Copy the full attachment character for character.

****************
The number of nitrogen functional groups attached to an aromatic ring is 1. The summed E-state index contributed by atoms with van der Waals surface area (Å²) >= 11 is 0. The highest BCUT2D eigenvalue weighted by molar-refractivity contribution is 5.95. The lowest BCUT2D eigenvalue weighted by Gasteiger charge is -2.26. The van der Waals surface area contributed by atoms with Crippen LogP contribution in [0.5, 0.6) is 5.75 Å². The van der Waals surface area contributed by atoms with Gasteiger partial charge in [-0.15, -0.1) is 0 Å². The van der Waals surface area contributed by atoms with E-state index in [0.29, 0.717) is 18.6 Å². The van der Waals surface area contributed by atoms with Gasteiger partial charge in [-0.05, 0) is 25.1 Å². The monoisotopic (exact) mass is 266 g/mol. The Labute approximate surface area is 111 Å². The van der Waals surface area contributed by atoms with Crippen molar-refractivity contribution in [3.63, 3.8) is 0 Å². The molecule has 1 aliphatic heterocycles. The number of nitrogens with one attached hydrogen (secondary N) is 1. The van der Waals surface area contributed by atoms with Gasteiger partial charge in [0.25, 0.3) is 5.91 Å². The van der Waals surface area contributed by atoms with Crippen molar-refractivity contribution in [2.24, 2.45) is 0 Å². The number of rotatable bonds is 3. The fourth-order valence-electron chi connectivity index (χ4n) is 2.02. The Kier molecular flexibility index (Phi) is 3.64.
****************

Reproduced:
The number of nitrogen functional groups attached to an aromatic ring is 1. The summed E-state index contributed by atoms with van der Waals surface area (Å²) >= 11 is 0. The highest BCUT2D eigenvalue weighted by molar-refractivity contribution is 5.95. The lowest BCUT2D eigenvalue weighted by Gasteiger charge is -2.26. The van der Waals surface area contributed by atoms with Crippen LogP contribution in [0.5, 0.6) is 5.75 Å². The van der Waals surface area contributed by atoms with Gasteiger partial charge in [-0.15, -0.1) is 0 Å². The van der Waals surface area contributed by atoms with E-state index in [0.29, 0.717) is 18.6 Å². The van der Waals surface area contributed by atoms with Gasteiger partial charge in [-0.05, 0) is 25.1 Å². The monoisotopic (exact) mass is 266 g/mol. The Labute approximate surface area is 111 Å². The van der Waals surface area contributed by atoms with Crippen molar-refractivity contribution in [3.63, 3.8) is 0 Å². The molecule has 1 aliphatic heterocycles. The number of nitrogens with one attached hydrogen (secondary N) is 1. The van der Waals surface area contributed by atoms with Gasteiger partial charge in [0.25, 0.3) is 5.91 Å². The van der Waals surface area contributed by atoms with Crippen molar-refractivity contribution in [2.24, 2.45) is 0 Å². The number of rotatable bonds is 3. The fourth-order valence-electron chi connectivity index (χ4n) is 2.02. The Kier molecular flexibility index (Phi) is 3.64.